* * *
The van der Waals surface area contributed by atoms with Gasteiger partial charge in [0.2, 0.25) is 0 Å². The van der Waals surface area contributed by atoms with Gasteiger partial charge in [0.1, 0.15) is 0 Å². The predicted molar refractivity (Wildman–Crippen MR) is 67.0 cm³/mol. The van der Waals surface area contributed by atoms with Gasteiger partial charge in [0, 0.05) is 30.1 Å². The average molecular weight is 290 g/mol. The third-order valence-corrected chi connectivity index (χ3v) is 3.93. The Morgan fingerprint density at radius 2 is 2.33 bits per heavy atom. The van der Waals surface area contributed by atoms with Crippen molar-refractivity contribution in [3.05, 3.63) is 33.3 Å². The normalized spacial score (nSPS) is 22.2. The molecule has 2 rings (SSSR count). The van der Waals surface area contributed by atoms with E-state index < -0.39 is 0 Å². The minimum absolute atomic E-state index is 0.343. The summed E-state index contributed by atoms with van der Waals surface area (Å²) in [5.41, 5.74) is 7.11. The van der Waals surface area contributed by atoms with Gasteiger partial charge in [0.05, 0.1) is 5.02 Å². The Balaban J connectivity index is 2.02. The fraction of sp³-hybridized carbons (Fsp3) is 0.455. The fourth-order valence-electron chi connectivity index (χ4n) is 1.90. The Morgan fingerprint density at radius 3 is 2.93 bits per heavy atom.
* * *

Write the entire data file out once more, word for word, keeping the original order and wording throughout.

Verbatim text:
The van der Waals surface area contributed by atoms with Gasteiger partial charge in [0.2, 0.25) is 0 Å². The van der Waals surface area contributed by atoms with Gasteiger partial charge in [0.1, 0.15) is 0 Å². The predicted molar refractivity (Wildman–Crippen MR) is 67.0 cm³/mol. The van der Waals surface area contributed by atoms with Gasteiger partial charge in [0, 0.05) is 30.1 Å². The average molecular weight is 290 g/mol. The third-order valence-corrected chi connectivity index (χ3v) is 3.93. The Morgan fingerprint density at radius 2 is 2.33 bits per heavy atom. The van der Waals surface area contributed by atoms with Crippen molar-refractivity contribution in [3.05, 3.63) is 33.3 Å². The normalized spacial score (nSPS) is 22.2. The molecule has 2 rings (SSSR count). The van der Waals surface area contributed by atoms with E-state index < -0.39 is 0 Å². The minimum absolute atomic E-state index is 0.343. The summed E-state index contributed by atoms with van der Waals surface area (Å²) in [5.41, 5.74) is 7.11. The van der Waals surface area contributed by atoms with Gasteiger partial charge in [0.05, 0.1) is 5.02 Å². The Balaban J connectivity index is 2.02. The fraction of sp³-hybridized carbons (Fsp3) is 0.455. The fourth-order valence-electron chi connectivity index (χ4n) is 1.90. The Morgan fingerprint density at radius 3 is 2.93 bits per heavy atom.